Global share markets had mixed results in October. Developed regions such as the US and Europe performed strongly, while Australia and parts of Asia were relatively flat.
It was quite a turbulent month for bond markets, as yields spiked in Australia following stronger than expected inflation data. However, globally, yield movements were somewhat steadier, which led to only minor losses for the month.
Earnings update provides upside
We’re just over halfway through earnings season in the US, and once again, profits have surprised on the upside. Of the companies that have reported so far, 82% have exceeded market expectations, which is a key reason we saw the US outperform other share markets last month. Financials have been the best performing sector so far, beating market expectations by some 20% as they unwind their bad debt provisions following the pandemic.
What is perhaps most encouraging about these strong earnings results is that they are occurring despite higher inflation and supply chain problems, which suggests that companies have been able to pass on the higher input costs to their customers with little effect on underlying demand.
Inflation and rate hikes speculation
Interest rate fears weighed down on the Australian share market last month following higher than expected inflation data for the September period. Indeed, it was the first time that core inflation has been within the RBA’s target range in six years.
Most of the factors driving prices higher have been related to COVID disruptions and temporary distortions between supply and demand, particularly for raw materials and energy in more recent times.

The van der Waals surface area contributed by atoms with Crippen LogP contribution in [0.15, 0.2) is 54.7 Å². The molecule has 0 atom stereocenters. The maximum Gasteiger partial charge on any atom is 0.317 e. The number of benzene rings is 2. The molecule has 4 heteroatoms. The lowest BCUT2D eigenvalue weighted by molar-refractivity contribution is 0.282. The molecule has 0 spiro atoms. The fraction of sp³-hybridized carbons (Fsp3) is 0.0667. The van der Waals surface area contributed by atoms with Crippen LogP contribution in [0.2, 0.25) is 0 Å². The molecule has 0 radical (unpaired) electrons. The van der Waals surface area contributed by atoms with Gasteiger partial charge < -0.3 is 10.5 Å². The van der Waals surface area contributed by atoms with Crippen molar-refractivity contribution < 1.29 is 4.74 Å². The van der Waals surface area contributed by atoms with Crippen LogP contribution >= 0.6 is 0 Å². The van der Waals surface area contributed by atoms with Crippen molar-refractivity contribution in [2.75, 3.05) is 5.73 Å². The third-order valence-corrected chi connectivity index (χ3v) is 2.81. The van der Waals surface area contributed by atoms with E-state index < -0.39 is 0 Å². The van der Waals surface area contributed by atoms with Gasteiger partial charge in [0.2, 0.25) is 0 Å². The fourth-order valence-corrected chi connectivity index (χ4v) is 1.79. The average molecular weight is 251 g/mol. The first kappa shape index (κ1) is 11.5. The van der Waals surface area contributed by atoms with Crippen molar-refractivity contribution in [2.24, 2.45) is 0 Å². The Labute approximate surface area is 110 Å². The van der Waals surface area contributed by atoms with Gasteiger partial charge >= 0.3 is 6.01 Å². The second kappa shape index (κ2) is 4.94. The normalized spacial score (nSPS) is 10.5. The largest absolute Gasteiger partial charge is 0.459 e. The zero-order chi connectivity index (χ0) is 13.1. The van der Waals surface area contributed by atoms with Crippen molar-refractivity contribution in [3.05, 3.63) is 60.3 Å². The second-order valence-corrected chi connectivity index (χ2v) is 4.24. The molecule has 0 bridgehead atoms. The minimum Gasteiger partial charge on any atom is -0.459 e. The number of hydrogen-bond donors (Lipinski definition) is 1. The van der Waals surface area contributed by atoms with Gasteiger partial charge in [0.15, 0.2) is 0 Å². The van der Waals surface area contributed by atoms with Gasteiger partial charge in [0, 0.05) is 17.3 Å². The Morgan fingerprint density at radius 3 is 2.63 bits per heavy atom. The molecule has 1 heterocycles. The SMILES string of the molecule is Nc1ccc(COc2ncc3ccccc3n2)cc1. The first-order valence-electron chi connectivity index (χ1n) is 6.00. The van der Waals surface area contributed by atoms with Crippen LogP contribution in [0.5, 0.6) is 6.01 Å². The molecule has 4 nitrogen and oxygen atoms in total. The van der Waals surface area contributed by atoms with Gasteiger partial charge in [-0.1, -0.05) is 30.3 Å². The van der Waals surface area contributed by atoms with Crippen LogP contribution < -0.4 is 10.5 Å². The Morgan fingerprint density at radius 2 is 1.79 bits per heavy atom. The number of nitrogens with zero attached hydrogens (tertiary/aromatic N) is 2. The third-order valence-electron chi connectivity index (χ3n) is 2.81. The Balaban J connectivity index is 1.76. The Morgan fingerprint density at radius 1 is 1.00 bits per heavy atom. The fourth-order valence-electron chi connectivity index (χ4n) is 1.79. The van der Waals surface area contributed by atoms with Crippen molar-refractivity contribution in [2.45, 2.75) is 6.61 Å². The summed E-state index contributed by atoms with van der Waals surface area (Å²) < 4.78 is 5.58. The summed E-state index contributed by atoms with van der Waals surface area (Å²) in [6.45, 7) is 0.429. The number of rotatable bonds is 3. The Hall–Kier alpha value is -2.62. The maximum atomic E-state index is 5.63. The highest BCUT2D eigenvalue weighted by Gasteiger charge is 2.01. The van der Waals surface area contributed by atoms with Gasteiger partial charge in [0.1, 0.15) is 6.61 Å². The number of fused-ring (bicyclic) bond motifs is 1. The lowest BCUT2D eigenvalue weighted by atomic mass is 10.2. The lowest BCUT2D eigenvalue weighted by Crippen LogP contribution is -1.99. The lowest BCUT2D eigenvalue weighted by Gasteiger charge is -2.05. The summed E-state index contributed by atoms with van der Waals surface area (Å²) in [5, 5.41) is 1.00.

As a result of the higher inflation readings, several economists have now brought forward their expectations of when we might see that first interest rate hike, with some now tipping as early as this time next year. However, the RBA held firm on its stance following its November meeting, reiterating that a tighter labour market and stronger wage growth were required before any rate hike was considered. Conditions that are not expected to occur any time soon. Nonetheless, all eyes will be on Australia’s employment and wage growth numbers later this month.
The normalising of inflation to levels more consistent with central bank targets should be viewed as a positive. Small levels of inflation are generally consistent with economic growth, higher wages and better standards of living. While the prospect of increasing inflation and rising interest rates has typically been negative for share markets, so long as company earnings remain strong and economic growth remains robust, share markets can certainly continue to rise in upcoming periods.